Per NPR, the number of attempts to ban school library books was 67% higher in September 2021 than in September 2020. The FBI also reported the most hate crimes in 2020 since 2008, with 56% of race-based hate crimes being motivated by anti-Black bias. With hate crimes, book banning, and incidences of bias on the rise in our country, it’s more important than ever that we as a country recognize and celebrate the contributions of Black Americans.
As we close out Black History Month, let's take a look at how it came about and why it's important to continue to advocate for the commemoration and acknowledgment of history-makers of the past, present and continue into the future.
Black History Month started as Negro History Week in 1926 by Carter G. Woodson, who was, according to Britannica, an American historian who "first opened the long-neglected field of black studies to scholars." The week was established in February to align with the birthdays of Abraham Lincoln and Frederick Douglass. Interest in the week grew through the years and in 1976 Black History Month was officially declared by former President Gerald Ford. Black history is American history, and Black History Month is for all people. American history is shaped by a huge diversity of people from all walks of life, yet by in large our history focuses on the Western European background and contributors of our country. Dedicated months like Black History Month, Indigenous Peoples' Month, and Hispanic Heritage Month serve to focus on and celebrate the rich diversity of our history.
So, what can you do? Even if you do a few small things, you can make a big difference. Here are four ways:
1. Continue to highlight the accomplishments of Black professionals.
The contributions of Black people to American society throughout history are tremendous and numerous, and sharing their stories gives all youth examples to look up to. There are many accomplishments to share in many arenas, and since this year's Black History Month theme is related to health and wellness, let's focus on that area. Per PBS, the AAMC, and SheKnows, a few notable accomplishments of Black Americans in medicine include:
- Myra Adele Logan was the first woman to perform open-heart surgery in 1943 and developed a more accurate test to detect density differences in breast tissue.
- Dr. Charles Richard Drew's research on blood plasma allowed blood storage for transfusions, which led to the creation of blood banks, saving thousands of lives.
- Dr. Daniel Hale Williams founded the "first black-owned hospital in America," and performed the "world's first successful heart surgery." He also opened the first interracial hospital and nursing school.
- Patricia Bath co-founded the American Institute for the Prevention of Blindness, and invented a device to refine laser cataract surgery.
- Dr. Donna Christian-Christensen was the first woman doctor elected to Congress, chaired the Congressional Black Caucus for 15 years, and made great strides in reducing healthcare and health insurance disparities for people of color and women.
Share the contributions and innovations of Black professionals of yesterday and today in order to keep the stories relevant, credible, and top-of-mind throughout the year.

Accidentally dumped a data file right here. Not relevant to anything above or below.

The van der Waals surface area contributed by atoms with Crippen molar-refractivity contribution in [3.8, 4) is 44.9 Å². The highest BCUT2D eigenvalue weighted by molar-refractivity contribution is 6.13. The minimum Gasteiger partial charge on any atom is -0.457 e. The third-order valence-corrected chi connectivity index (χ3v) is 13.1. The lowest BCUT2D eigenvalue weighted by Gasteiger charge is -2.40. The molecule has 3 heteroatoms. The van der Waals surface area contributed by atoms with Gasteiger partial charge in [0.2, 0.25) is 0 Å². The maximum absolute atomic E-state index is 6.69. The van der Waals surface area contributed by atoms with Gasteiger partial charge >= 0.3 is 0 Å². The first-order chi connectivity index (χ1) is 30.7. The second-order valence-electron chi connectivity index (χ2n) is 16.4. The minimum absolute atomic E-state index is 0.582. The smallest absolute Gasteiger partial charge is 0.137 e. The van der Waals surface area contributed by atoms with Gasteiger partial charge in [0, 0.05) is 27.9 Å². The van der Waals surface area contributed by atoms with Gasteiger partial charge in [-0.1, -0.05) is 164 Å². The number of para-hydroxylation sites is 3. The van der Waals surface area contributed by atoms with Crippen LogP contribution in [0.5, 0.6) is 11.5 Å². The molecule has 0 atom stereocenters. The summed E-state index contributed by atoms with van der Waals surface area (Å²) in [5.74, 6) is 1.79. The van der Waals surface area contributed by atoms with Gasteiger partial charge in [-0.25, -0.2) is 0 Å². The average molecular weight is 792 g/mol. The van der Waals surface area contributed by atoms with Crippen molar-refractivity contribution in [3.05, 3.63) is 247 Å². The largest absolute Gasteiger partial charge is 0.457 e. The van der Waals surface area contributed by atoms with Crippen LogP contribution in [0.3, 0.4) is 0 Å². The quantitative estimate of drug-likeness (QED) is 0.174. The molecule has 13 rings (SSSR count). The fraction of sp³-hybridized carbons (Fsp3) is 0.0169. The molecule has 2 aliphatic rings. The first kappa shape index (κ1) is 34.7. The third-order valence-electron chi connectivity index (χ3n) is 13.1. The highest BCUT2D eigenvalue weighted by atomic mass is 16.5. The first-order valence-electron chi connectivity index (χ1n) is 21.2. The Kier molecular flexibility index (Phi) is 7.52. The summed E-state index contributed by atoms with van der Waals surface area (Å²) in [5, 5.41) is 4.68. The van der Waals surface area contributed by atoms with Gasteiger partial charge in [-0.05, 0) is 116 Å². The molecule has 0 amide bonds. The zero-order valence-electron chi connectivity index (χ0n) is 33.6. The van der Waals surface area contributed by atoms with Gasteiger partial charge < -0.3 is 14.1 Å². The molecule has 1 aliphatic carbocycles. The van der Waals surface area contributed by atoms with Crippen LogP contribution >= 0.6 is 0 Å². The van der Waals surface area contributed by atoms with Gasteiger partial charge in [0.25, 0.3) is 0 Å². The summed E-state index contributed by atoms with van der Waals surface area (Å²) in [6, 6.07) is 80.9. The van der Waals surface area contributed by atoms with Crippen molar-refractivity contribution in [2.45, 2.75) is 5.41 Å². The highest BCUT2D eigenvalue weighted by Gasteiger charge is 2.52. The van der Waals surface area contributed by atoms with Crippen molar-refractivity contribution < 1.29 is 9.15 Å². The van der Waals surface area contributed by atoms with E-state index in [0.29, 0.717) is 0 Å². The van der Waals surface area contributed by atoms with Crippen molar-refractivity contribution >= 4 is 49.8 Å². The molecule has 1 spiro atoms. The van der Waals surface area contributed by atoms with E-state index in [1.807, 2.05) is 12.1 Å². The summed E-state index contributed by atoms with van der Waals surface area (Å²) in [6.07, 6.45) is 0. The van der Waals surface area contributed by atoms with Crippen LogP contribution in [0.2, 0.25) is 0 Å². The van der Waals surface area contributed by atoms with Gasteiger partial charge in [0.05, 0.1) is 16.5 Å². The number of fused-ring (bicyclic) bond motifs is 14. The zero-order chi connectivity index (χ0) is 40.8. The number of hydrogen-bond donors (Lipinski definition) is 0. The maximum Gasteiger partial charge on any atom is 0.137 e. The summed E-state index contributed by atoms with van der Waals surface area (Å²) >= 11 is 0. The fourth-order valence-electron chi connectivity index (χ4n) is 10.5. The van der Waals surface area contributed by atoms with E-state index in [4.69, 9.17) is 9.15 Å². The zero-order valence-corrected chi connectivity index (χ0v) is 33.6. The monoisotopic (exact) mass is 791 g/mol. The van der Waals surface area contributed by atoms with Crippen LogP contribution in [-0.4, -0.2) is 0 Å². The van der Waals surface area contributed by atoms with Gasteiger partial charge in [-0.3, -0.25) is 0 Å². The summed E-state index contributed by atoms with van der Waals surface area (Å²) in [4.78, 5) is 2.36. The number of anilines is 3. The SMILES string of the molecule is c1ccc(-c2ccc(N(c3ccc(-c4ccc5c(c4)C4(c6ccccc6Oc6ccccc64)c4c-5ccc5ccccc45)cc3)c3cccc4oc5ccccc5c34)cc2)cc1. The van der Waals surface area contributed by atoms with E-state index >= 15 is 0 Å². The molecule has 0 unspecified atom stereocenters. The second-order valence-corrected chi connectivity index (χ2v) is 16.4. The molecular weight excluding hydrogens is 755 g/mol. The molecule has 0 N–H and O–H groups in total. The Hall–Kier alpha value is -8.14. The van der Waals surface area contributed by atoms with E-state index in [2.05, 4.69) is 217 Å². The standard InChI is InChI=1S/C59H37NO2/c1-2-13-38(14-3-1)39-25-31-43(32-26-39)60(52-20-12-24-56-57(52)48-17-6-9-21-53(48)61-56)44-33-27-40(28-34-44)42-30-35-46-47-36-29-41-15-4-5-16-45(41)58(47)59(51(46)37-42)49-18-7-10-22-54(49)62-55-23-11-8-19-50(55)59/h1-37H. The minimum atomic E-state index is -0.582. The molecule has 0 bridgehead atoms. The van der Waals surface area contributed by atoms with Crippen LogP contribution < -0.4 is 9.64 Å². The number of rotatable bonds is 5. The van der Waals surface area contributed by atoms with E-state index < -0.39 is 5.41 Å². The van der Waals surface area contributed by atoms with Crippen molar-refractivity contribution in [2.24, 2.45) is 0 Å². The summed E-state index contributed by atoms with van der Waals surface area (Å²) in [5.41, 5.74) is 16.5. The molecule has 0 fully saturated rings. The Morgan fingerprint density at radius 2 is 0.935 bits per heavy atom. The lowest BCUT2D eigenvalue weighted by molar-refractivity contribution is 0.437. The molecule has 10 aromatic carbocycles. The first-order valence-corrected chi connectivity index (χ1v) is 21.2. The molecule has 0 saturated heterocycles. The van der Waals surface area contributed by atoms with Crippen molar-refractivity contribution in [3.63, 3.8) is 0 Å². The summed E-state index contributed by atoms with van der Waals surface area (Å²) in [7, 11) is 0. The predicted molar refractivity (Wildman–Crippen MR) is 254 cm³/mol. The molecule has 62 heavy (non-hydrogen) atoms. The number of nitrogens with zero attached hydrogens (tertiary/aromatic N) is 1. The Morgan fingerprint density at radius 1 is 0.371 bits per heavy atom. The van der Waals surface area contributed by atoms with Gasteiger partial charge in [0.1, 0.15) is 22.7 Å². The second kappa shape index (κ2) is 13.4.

2. Educate yourself on the diverse stories of the Black experience in America.
Reading books and watching films about experiences of Black communities and the historical impact of the Black experience in America is a good start. One of my favorite books is The Sum Of Us by Heather McGhee, which highlights how racism affects all of us. (And The Innocence Project has a comprehensive list of 15 books to add to your collection about race, gender, and discrimination.)
Also, be sure to also read stories and watch movies about other aspects of the experience and historical contributions including books like The Audacity of Hope: Thoughts of Reclaiming the American dream, and A Promised Land, both great reads about the journey of former President Barack Obama, or How to Succeed in Business Without Being White, a book by Black Enterprise magazine founder Earl Graves, Sr. Films like When They See Us, Hitsville: The Making of Motown, Hidden Figures, Miss Evers Boys, King Richard, 42, and Loving are excellent and based on true stories of a variety of journeys of triumph, innovation, and inspiration.
3. Use social media.
Find and share events and resources related to Black History Month and the contributions of Black people in America. For example, Master Class is offering a 3-part course titled "Black History, Black Freedom, and Black Love." Kids Discover is offering their kid’s unit on civil rights for free. We are Teachers provides numerous activity ideas that can be done at home with your family all year long. There are likely many local events you can share and invite others to as well.
4. Take action in your community.
Attend school board and city council meetings. Ask them to officially recognize Black History Month and the contributions of Black citizens. Ask about events, initiatives and regulations related to the inclusion of Black texts, books, and research in local schools and learning institutions. If they don’t have specific ways they are commemorating Black history, provide ideas. Solidarity walks, art installations, recognition events, and educational fairs are all great ways to unify your community and promote the importance. Volunteer at events and get to know others who are making a difference, so that you can continue to connect and support beyond February.